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Can you encrypt an image (with AES) such that you can open it as a png/jpeg?

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    $\begingroup$ No. What are you trying to achieve? Prevent modifying image? $\endgroup$
    – LightBit
    Commented Dec 3, 2015 at 17:40
  • $\begingroup$ No I am trying to show a visual representation of the image after encrypting.. being able to open as a image (image viewer) $\endgroup$
    – WJA
    Commented Dec 3, 2015 at 17:42
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    $\begingroup$ You can do that. You have to encrypt only contents (pixels) of image. $\endgroup$
    – LightBit
    Commented Dec 3, 2015 at 17:45
  • $\begingroup$ @lightbit. How do you do that? Do uou have an example? $\endgroup$
    – WJA
    Commented Dec 3, 2015 at 17:46
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    $\begingroup$ Depends on image format. You can do this by opening image with library which will give you array of pixels or just skip header while encrypting (header might contain checksum which you must replace). $\endgroup$
    – LightBit
    Commented Dec 3, 2015 at 17:59

4 Answers 4

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If you aim to show the effect of the encryption, meaning a scrabled image you have to encrypt only the "image data" and keep the file structure unchaned. A simple tutorial can be found here: https://blog.filippo.io/the-ecb-penguin/. Author uses ppm files, but you can easily adapt to your file format.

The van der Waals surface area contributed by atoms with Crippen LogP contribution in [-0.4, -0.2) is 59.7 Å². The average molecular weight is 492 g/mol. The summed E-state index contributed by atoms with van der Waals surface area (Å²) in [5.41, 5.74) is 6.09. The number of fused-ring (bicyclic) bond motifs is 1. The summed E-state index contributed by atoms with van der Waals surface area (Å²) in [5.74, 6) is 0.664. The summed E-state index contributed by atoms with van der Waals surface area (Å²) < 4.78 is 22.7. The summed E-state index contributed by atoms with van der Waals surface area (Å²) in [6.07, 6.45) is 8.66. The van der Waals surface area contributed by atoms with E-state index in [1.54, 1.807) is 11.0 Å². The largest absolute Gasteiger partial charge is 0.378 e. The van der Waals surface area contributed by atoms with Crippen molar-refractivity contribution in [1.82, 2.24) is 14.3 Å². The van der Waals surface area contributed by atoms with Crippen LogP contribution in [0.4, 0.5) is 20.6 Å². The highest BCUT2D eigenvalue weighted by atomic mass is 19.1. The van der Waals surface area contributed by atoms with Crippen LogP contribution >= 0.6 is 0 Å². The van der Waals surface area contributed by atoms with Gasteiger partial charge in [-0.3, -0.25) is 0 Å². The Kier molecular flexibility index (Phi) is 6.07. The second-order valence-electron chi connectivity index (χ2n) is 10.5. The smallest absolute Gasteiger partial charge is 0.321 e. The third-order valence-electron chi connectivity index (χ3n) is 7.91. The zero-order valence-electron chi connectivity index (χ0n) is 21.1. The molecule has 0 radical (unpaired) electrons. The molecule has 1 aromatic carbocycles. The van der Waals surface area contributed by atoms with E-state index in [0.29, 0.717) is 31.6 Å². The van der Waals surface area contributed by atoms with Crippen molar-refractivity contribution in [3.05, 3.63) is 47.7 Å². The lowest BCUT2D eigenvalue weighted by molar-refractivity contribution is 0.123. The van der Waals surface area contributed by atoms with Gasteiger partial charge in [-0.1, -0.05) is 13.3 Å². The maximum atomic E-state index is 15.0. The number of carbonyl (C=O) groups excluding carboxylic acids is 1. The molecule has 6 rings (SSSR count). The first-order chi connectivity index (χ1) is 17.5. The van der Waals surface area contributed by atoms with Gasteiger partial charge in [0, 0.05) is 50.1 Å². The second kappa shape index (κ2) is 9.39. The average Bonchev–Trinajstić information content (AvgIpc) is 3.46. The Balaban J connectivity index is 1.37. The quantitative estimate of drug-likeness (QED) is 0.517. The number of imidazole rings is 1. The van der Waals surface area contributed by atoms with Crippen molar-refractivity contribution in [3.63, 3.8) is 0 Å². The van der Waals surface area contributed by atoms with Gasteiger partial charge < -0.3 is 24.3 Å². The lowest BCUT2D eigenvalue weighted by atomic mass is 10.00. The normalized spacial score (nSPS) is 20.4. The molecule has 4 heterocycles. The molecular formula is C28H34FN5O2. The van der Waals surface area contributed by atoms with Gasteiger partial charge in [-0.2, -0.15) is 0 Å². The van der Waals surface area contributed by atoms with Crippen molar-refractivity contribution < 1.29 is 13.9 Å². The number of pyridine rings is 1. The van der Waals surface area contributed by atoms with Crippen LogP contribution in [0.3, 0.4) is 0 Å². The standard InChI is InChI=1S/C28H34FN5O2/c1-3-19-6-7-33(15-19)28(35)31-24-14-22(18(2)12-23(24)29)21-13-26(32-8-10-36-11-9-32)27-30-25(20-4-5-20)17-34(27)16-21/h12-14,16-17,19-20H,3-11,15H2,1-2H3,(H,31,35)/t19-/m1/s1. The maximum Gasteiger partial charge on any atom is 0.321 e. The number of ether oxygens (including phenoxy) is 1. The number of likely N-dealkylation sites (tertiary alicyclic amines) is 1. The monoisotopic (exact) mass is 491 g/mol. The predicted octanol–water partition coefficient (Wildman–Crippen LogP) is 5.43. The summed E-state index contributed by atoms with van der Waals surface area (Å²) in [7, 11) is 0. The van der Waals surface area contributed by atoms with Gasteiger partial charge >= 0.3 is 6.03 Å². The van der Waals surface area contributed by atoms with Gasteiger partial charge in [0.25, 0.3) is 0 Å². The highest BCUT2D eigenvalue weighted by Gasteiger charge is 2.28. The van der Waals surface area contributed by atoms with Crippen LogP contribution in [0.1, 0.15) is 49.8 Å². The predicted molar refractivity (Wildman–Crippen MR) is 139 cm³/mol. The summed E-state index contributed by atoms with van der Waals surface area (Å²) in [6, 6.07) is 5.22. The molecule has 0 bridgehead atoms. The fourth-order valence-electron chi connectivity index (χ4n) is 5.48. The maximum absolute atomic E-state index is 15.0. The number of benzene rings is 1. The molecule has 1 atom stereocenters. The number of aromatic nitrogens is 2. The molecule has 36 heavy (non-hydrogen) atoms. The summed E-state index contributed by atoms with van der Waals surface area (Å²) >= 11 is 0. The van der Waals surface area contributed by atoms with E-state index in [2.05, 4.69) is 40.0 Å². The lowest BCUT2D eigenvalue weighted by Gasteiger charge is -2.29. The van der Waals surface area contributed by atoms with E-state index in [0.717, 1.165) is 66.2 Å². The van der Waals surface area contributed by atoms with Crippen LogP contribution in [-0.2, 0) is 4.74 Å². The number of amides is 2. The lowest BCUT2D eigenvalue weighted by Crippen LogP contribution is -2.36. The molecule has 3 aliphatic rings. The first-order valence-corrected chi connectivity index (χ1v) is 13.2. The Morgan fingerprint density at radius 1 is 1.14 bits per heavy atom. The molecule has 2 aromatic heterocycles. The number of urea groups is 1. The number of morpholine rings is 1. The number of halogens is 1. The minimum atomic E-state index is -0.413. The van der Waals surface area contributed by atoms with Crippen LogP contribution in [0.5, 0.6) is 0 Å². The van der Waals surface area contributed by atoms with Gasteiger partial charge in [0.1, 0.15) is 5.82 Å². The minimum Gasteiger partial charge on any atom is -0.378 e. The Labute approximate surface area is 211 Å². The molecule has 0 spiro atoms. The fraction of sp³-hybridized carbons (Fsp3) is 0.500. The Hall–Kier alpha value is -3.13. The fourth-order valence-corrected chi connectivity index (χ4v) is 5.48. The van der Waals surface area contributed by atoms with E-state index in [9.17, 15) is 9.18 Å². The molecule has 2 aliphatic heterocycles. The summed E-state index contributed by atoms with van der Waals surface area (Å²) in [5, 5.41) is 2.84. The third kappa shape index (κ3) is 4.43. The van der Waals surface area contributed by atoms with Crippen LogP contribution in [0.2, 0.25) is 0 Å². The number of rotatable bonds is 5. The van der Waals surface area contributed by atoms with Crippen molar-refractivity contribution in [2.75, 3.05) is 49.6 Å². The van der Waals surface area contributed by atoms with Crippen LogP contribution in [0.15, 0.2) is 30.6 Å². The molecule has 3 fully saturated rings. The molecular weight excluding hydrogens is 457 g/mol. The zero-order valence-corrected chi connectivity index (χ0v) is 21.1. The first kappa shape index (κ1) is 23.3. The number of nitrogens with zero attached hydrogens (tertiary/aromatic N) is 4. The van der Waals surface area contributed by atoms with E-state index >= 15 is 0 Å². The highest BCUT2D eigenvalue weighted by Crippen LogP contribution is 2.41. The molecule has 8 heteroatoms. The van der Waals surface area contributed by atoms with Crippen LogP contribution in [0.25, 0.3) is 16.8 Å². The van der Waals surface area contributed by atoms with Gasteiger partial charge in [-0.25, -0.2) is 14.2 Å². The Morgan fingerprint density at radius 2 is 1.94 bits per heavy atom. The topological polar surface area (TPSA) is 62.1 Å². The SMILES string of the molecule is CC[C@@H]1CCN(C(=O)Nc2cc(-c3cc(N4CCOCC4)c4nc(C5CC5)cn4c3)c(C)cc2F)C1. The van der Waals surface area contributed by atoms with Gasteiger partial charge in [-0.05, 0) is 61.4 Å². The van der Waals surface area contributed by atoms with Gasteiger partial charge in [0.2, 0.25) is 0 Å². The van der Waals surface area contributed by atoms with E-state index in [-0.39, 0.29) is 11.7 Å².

# First convert the Tux to PPM with Gimp
# Then take the header apart
head -n 4 Tux.ppm > header.txt  
tail -n +5 Tux.ppm > body.bin  
# Then encrypt with ECB (experiment with some different keys)
openssl enc -aes-128-ecb -nosalt -pass pass:"ANNA" -in body.bin -out body.ecb.bin  
# And finally put the result together and convert to some better format with Gimp
cat header.txt body.ecb.bin > Tux.ecb.ppm 

Here’s an example (using the key “ECB”):

Crypto.SE logo as “ECB penguin” alternative


You actually can. You actually can do even more: encrypt a file format into an other. You need to play with key and IV to get that the message input is "well" transformed by the encryption. If you control the key and the IV and the initial and final file you ave enough freedom to achieve your aim. Ange Albertini made a proof of concept. Ablog post explaining the idea is available here: http://blog.fortinet.com/post/angecryption-at-insomni-hack

Roughly you want that the encryption of the file header (with the magic number, identifying the file type) is encrypted into a valid file header. Then you can play with data chunks and segment to get one image or the other.

The video explanation: https://www.youtube.com/watch?v=wbHkVZfCNuE

An example: https://code.google.com/p/corkami/source/detail?r=1906

Some slides: https://www.blackhat.com/docs/eu-14/materials/eu-14-Apvrille-Hide-Android-Applications-In-Images.pdf (not the same as the op asked but the idea is the very same)

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  • $\begingroup$ Great example that even encrypted the information is still "easily" extracted. $\endgroup$